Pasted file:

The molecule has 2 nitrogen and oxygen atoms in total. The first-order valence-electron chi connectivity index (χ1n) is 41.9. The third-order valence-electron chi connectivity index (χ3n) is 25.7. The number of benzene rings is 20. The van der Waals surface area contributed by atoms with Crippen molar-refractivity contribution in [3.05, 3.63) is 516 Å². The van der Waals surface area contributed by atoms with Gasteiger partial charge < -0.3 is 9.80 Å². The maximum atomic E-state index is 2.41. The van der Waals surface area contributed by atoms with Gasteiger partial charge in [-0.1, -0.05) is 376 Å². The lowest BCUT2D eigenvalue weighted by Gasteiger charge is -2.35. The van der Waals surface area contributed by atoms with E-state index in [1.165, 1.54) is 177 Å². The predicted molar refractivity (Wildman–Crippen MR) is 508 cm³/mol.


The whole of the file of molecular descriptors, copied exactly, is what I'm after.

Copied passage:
The molecule has 2 nitrogen and oxygen atoms in total. The first-order valence-electron chi connectivity index (χ1n) is 41.9. The third-order valence-electron chi connectivity index (χ3n) is 25.7. The number of benzene rings is 20. The van der Waals surface area contributed by atoms with Crippen molar-refractivity contribution in [3.05, 3.63) is 516 Å². The van der Waals surface area contributed by atoms with Gasteiger partial charge < -0.3 is 9.80 Å². The maximum atomic E-state index is 2.41. The van der Waals surface area contributed by atoms with Gasteiger partial charge in [-0.1, -0.05) is 376 Å². The lowest BCUT2D eigenvalue weighted by Gasteiger charge is -2.35. The van der Waals surface area contributed by atoms with E-state index in [1.165, 1.54) is 177 Å². The predicted molar refractivity (Wildman–Crippen MR) is 508 cm³/mol.